Remembrance of Things Past

October 17, 2007
By seadmin

"A change in the weather is sufficient to recreate the world and ourselves."

—Marcel Proust

This week marks a dubious anniversary for the stock market. It was October 19, 1987, a.k.a., Black Monday, when the Dow gave up 508 points. The Dow dropped 22% of its value in just one afternoon.

The crash came against a backdrop of inflation fears, rising oil prices, Middle East tensions and a lot of other eerily familiar circumstances. Fortunately, safeguards subsequently have been put in place to avoid such a huge one-day decline. Nevertheless, the events of two decades ago remind us all that investing always is a risk.

I do think a big slide over a short time akin to what we saw in 1987 can happen again, and that’s why I am so vigilant when it comes to cautioning investors about the need to always, always, always manage risk. By the way, in case you haven’t heard, you must always, always, always manage risk!

While the Street remembers the events of 20 years ago with deserved fear and anxiety, the Fabian family remembers that time period for a different reason.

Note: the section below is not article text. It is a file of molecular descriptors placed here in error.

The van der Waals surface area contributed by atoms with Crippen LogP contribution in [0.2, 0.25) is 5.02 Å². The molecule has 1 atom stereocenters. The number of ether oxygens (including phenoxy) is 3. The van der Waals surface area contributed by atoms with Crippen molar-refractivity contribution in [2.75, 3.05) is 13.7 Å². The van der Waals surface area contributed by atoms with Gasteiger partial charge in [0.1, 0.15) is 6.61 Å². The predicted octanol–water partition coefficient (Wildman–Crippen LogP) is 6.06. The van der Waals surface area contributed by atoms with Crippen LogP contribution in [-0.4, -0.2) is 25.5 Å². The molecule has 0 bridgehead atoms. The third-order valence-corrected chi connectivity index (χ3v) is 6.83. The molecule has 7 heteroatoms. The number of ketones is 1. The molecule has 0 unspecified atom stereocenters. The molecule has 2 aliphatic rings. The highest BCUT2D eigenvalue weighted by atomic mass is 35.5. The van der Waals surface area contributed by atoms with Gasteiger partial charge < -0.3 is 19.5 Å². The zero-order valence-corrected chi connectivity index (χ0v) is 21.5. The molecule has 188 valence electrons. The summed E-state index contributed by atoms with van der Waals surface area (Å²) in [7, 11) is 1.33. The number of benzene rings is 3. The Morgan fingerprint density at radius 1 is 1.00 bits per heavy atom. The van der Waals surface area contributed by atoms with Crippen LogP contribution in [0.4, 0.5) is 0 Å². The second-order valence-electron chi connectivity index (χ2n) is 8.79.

In what was to become perhaps the best call in the history of this service, the Fabian Plan generated a sell signal on Thursday, October 15, 1987, which moved subscribers into the safety of the money market (cash). Four days later, it was Black Monday, the single-biggest one-day decline ever.

Fabian followers walked away with gains of 23% in calendar year 1987. The Telephone Switch Newsletter, as our Successful Investing service was called back then, was one of five publications to have predicted the decline as reported by the Wall Street Journal. Of course, we did not predict anything. We simply stuck to our disciplined investment approach and followed the rules of the Fabian Plan.

Sometimes memories are both bitter and sweet.

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